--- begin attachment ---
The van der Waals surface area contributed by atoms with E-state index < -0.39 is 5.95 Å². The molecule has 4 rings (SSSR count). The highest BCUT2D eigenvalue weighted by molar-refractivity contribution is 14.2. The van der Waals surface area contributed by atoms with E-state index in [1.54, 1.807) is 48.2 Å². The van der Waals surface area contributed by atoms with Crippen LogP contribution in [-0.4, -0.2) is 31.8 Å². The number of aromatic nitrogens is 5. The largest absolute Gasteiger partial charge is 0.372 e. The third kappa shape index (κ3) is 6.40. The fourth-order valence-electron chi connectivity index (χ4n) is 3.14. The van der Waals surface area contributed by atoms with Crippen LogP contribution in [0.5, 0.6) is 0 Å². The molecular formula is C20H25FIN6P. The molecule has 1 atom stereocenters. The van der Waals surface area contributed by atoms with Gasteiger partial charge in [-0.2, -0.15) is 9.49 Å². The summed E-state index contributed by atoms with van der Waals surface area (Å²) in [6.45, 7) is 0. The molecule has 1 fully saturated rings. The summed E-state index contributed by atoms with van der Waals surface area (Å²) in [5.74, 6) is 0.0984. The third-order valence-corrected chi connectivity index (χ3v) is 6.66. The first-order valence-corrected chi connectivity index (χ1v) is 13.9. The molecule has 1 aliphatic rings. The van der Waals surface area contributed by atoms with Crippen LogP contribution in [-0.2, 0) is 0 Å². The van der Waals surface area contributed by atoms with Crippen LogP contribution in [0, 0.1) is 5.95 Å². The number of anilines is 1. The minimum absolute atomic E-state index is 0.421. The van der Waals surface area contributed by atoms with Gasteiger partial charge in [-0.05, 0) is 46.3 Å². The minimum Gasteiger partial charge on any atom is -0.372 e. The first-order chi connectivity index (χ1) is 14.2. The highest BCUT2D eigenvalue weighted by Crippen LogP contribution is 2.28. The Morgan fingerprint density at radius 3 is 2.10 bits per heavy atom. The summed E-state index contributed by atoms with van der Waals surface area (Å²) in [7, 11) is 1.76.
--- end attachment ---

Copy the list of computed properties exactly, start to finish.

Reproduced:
The van der Waals surface area contributed by atoms with E-state index < -0.39 is 5.95 Å². The molecule has 4 rings (SSSR count). The highest BCUT2D eigenvalue weighted by molar-refractivity contribution is 14.2. The van der Waals surface area contributed by atoms with E-state index in [1.54, 1.807) is 48.2 Å². The van der Waals surface area contributed by atoms with Crippen LogP contribution in [-0.4, -0.2) is 31.8 Å². The number of aromatic nitrogens is 5. The largest absolute Gasteiger partial charge is 0.372 e. The third kappa shape index (κ3) is 6.40. The fourth-order valence-electron chi connectivity index (χ4n) is 3.14. The van der Waals surface area contributed by atoms with Crippen LogP contribution in [0.5, 0.6) is 0 Å². The molecular formula is C20H25FIN6P. The molecule has 1 atom stereocenters. The van der Waals surface area contributed by atoms with Gasteiger partial charge in [-0.2, -0.15) is 9.49 Å². The summed E-state index contributed by atoms with van der Waals surface area (Å²) in [6.45, 7) is 0. The molecule has 1 fully saturated rings. The summed E-state index contributed by atoms with van der Waals surface area (Å²) in [5.74, 6) is 0.0984. The third-order valence-corrected chi connectivity index (χ3v) is 6.66. The first-order valence-corrected chi connectivity index (χ1v) is 13.9. The molecule has 1 aliphatic rings. The van der Waals surface area contributed by atoms with Crippen LogP contribution in [-0.2, 0) is 0 Å². The van der Waals surface area contributed by atoms with Crippen LogP contribution in [0, 0.1) is 5.95 Å². The number of anilines is 1. The minimum absolute atomic E-state index is 0.421. The van der Waals surface area contributed by atoms with Gasteiger partial charge in [-0.05, 0) is 46.3 Å². The minimum Gasteiger partial charge on any atom is -0.372 e. The first-order chi connectivity index (χ1) is 14.2. The highest BCUT2D eigenvalue weighted by Crippen LogP contribution is 2.28. The Morgan fingerprint density at radius 3 is 2.10 bits per heavy atom. The summed E-state index contributed by atoms with van der Waals surface area (Å²) in [7, 11) is 1.76.